2016/2/22@09:22:45(0000000001) < > GeeXLab v0.9.6.1 (Feb 22 2016@09:14:00)
2016/2/22@09:22:45(0000000002) < > Cross Platform Lab for Real Time 3D Programming and Demo Coding
2016/2/22@09:22:45(0000000003) < > (C)2009-2016 Geeks3D (
2016/2/22@09:22:45(0000000004) < > GeeXLab is starting up...
2016/2/22@09:22:45(0000000005) < > Windows version: Windows 10 build 10586
2016/2/22@09:22:45(0000000006) < > platform: Windows 64-bit

2016/2/22@09:22:49(0000000082) < > [Vulkan] Vulkan renderer (Windows, Linux)
2016/2/22@09:22:49(0000000083) < > [Vulkan] Vulkan core library loaded ok.
2016/2/22@09:22:49(0000000084) < > [Vulkan] # Vulkan devices: 2
2016/2/22@09:22:49(0000000085) < > [Vulkan] [ GPU 1 ]--------------------------------------
2016/2/22@09:22:49(0000000086) < > [Vulkan] - GPU name: GTX 750
2016/2/22@09:22:49(0000000087) < > [Vulkan] - DeviceID: 10DE-1381
2016/2/22@09:22:49(0000000088) < > [Vulkan] - Raw driver version: 1493811200
2016/2/22@09:22:49(0000000089) < > [Vulkan] - Vulkan API version: 1.0.3
2016/2/22@09:22:49(0000000090) < > [Vulkan] - Device type: VK_PHYSICAL_DEVICE_TYPE_DISCRETE_GPU
2016/2/22@09:22:49(0000000091) < > [Vulkan] [ GPU 2 ]--------------------------------------
2016/2/22@09:22:49(0000000092) < > [Vulkan] - GPU name: GTX 960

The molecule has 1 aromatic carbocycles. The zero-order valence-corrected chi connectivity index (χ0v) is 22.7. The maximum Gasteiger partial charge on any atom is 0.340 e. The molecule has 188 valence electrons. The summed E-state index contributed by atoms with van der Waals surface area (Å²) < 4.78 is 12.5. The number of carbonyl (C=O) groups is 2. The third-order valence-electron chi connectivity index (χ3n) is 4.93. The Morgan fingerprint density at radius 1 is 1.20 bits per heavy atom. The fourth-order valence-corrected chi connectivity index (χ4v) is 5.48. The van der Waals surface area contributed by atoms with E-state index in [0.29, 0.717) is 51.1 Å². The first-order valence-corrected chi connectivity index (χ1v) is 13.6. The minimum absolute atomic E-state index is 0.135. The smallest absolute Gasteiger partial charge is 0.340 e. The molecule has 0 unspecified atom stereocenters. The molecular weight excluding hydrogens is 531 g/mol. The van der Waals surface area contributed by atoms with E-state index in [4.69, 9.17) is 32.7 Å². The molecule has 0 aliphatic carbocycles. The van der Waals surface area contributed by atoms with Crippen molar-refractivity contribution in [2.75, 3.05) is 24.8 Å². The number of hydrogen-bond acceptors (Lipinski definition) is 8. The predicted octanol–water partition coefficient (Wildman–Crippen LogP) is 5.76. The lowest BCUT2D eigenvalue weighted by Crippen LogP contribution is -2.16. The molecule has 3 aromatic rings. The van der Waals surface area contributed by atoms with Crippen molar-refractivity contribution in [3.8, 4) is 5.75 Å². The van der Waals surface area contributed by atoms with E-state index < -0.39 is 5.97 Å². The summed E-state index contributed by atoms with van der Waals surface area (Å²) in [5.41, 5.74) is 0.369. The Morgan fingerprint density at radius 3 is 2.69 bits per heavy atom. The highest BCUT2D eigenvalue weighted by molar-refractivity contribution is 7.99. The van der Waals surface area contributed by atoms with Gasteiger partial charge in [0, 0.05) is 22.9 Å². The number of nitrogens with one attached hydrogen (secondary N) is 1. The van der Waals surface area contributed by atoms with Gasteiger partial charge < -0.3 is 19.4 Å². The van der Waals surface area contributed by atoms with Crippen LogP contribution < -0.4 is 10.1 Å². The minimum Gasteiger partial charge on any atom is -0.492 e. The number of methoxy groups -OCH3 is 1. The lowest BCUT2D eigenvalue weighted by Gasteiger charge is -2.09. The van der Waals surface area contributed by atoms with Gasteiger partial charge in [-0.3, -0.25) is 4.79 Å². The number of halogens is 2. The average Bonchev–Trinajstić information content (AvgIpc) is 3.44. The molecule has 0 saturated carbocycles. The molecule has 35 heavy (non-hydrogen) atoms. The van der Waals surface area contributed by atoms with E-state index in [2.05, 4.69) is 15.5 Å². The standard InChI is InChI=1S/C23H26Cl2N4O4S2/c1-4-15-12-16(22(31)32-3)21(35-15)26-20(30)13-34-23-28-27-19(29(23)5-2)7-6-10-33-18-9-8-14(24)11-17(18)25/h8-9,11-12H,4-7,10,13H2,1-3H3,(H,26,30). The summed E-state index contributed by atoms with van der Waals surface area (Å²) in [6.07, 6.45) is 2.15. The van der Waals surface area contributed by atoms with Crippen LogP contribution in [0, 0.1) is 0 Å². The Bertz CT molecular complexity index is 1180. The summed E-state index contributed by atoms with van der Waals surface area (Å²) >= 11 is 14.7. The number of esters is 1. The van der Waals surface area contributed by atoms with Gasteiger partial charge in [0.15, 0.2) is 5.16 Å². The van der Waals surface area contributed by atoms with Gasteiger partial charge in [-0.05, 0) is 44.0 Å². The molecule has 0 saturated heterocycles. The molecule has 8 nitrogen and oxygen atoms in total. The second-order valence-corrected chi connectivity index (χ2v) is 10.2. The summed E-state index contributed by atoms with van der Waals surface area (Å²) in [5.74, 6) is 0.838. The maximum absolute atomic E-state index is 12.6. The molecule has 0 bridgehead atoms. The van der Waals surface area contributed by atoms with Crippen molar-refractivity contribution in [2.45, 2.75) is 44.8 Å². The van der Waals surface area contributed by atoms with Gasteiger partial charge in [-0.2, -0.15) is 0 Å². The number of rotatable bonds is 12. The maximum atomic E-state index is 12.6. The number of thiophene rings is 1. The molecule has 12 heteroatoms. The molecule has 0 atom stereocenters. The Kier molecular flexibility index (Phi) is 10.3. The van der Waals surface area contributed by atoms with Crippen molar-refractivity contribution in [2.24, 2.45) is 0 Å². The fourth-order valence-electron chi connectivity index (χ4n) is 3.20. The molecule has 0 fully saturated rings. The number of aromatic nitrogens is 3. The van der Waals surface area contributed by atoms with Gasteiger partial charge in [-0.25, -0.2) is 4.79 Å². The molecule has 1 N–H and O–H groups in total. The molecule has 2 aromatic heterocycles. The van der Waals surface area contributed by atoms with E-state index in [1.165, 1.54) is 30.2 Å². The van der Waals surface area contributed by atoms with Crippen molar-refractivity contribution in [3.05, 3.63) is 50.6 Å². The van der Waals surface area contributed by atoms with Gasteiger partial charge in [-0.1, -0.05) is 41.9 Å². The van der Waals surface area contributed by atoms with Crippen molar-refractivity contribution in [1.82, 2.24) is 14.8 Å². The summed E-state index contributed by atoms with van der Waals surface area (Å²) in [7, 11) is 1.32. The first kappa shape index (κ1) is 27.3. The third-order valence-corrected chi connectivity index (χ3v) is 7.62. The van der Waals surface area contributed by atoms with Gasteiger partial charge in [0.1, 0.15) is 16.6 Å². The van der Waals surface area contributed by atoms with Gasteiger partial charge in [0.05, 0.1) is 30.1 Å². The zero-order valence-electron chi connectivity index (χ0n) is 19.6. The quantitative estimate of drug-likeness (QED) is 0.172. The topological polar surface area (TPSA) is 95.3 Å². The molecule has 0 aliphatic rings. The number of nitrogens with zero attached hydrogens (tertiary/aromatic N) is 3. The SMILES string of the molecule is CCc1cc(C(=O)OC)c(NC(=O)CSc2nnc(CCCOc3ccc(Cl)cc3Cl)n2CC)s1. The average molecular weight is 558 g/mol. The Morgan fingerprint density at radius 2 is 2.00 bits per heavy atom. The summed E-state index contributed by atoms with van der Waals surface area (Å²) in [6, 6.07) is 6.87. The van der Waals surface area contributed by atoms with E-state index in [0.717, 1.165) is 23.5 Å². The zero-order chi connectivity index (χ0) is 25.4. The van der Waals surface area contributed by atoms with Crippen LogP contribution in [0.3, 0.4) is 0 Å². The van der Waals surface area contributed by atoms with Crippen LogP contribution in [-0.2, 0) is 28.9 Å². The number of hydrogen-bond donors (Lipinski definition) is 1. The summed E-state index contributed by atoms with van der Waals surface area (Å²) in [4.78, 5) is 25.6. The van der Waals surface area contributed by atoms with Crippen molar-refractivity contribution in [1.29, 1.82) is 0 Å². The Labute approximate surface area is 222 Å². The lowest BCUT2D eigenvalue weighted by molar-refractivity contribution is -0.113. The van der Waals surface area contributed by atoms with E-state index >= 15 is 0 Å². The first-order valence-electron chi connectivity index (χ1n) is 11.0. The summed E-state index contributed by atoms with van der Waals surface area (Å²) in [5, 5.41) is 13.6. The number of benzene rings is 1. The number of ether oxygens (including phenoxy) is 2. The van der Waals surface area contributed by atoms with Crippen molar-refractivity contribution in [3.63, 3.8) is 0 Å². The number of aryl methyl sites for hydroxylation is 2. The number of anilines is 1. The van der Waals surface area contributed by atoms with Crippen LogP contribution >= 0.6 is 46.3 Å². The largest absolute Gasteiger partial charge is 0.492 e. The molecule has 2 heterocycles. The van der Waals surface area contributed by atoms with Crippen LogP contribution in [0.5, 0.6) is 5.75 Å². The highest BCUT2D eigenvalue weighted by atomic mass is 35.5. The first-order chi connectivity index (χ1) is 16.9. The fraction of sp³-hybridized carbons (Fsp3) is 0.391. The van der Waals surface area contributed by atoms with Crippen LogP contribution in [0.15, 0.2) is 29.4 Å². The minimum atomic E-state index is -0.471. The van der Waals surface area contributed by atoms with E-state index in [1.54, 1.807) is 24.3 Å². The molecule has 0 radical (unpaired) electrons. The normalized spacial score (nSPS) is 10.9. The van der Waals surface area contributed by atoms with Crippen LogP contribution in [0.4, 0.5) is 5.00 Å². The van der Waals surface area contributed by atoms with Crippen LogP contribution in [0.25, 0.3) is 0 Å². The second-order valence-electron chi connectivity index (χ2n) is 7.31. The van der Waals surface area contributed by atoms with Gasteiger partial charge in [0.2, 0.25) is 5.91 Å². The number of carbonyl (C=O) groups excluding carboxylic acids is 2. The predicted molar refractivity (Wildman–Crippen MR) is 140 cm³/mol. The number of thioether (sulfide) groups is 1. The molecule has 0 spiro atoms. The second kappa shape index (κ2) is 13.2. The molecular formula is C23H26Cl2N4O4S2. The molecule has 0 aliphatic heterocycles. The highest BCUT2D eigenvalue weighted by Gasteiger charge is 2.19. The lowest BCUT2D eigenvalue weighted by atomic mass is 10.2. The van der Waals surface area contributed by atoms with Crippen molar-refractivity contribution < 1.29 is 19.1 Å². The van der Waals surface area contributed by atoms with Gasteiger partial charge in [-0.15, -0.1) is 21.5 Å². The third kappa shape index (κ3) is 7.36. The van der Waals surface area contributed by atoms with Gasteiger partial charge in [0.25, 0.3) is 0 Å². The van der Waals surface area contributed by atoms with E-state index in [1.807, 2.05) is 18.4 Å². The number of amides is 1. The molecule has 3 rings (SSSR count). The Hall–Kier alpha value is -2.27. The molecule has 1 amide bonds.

2016/2/22@09:22:49(0000000093) < > [Vulkan] - DeviceID: 10DE-1401
2016/2/22@09:22:49(0000000094) < > [Vulkan] - Raw driver version: 1493811200
2016/2/22@09:22:49(0000000095) < > [Vulkan] - Vulkan API version: 1.0.3
2016/2/22@09:22:49(0000000096) < > [Vulkan] - Device type: VK_PHYSICAL_DEVICE_TYPE_DISCRETE_GPU

Unlike DX12, there's no shocking leap in performance this time.

But first some caveats: The Talos Principle is technically the first game with Vulkan support, but it's currently being beta-tested. The Talos Principle also isn't designed to use the CPU utilisation and draw call improvements that are central to Vulkan, unlike Stardock's Ashes of the Singularity demo does with DX12. Furthermore, the new Vulkan drivers from AMD and Nvidia are also both in beta testing. In short, take these benchmark results with a large pinch of salt.